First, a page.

Howard and Beverly Sachar - - Dynamic Duo
Riddle. You walk into a room and find a band (ragtime piano, guitar, violin, clarinet), an inventor, entrepreneur, executive, photographer, wine aficionado, husband, father and grandfather. How many people are in the room, other than you? Answer: one… Howard Sachar (BSE EE ’50).
Indeed, Sachar is all of that and more, someone who could have been a one-man band but chose to lead teams of engineers and companies throughout North America, Europe and Japan. Even now at age 85 he’s still at the helm of Sycom International, which he founded in 1969 and continues as a local property management company. He puts in some hard hours there every day alongside Beverly, his wife of 65 years and associate in what has become a hugely successful family affair.
“My daughter Barbara runs the business. My son-in-law David and granddaughter Sterling are essential parts of it, too,” Sachar said. “But don’t let that fool you – I’m still the president.”
Sachar blazed an impressive trail to his current situation as Sycom’s somewhat-retired president. He graduated from high school at 16, entered college the same year and then, a year later, joined the Navy, where he trained to be an electronics technician. “That was a game-changer,” he said. “Until then I was interested in chemistry. From then on, it was all electronics for me.”
He got out of the Navy in 1946, hitch-hiked east from the naval station in Chicago and wandered into Ann Arbor. Within a matter of months, he fell in love three times. With the city. With the University. And with Beverly.
“I was a single guy on my own in a new city with college ahead of me. I went to a bowling alley, and there she was. I never even got to bowl. That was the turning point in my life – after meeting Beverly, nothing was ever the same.”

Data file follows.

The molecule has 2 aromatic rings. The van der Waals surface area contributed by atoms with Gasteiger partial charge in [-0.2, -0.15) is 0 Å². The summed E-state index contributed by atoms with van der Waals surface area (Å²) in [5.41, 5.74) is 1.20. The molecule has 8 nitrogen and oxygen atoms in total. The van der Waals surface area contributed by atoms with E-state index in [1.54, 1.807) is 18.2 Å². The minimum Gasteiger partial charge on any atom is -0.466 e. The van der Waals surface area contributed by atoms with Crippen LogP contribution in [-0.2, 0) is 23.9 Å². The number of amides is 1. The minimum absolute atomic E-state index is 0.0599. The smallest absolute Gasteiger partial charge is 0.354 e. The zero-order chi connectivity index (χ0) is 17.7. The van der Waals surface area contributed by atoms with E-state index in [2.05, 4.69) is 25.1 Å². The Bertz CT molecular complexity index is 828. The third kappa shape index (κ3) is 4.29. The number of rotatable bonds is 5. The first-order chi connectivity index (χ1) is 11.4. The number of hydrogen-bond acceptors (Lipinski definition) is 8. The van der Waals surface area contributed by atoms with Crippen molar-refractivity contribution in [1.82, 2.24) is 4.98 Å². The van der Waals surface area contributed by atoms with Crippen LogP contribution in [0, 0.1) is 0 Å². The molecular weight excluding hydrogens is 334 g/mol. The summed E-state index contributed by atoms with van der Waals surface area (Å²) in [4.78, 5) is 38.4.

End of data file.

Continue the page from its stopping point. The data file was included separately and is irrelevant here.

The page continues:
Married and in school, Sachar hit the books and combed the city for work. “We were poor. I had to find a job and I did, as a studio engineer at WUOM, and Beverly did office work at Argus Camera in Ann Arbor. We were both busy, but we found time to enjoy campus life and the city. Football season was crazy. Bonfire nights stick out in my mind. We spent time at the Pretzel Bell and hung out with other married students. Movies at the Michigan and State theaters were a regular thing for us. Those were years we’ll carry with us forever.”
He saw a different Ann Arbor and a different campus when he flew in to see his granddaughter Vanessa graduate from Michigan Engineering in 2008. “Vanessa has a technical mind – I like to think she got it from me. I have a son, Mark, who’s a lawyer but went into real estate. And Barbara has a head for business. We’re all people who’ve made our own decisions about where to go and how to get there.”
Sachar’s professional path after graduation saw him step into a top-secret military program using infrared to map Manhattan from a B-17. His next stint took him to ITT to work on semiconductors, and then to TRW. It was there, at lunch on an ordinary day in 1957, that he sketched a circuit on a napkin. That simple diagram evolved into Varicap, a low-cost silicon diode that solved some knotty problems in tuning circuits. Fifty years later, in September 2007, Sachar received an Emmy Engineering Award from the Academy of Television Arts and Sciences for his “historic contribution to television technology.” Today, more than 40 manufacturers still rely upon the Varicap design.
From TRW he went on to help form TRW Electronics for electronic components manufacturing, and then TRW Systems International for aerospace systems. “I moved on to set up and run IHI Joy Manufacturing in Japan,” he said. “We made heavy machinery for plant air utilities. Then I came back to the U.S. and formed KEC Electronics. In the 1970s it became a top-10 maker of electronic power supplies.”
“Howard’s work took us all over the world,” Beverly said. “And through all of it we shared similar goals. Basically, to work hard, to better ourselves and to make a wonderful life for our children. We’re healthy and want to be self-sufficient in our old age. We go for a two-mile walk every morning on the beach. We take an exercise class. We’re always on the move. We stay involved in things.”
One of Howard’s current passions is photography. “I got into it when I was about ten. I’m still into it – the digital variety. I’ve even won some awards.”
Beverly jumped in. “He really is good at it. I think in general he’s a genius and he’s still learning.”
“Never give up on anything,” Howard said. “Just do it, like Nike, and do it well.”
Story by Bill Clayton, College of Engineering (published in the Michigan Engineer, Fall 2012)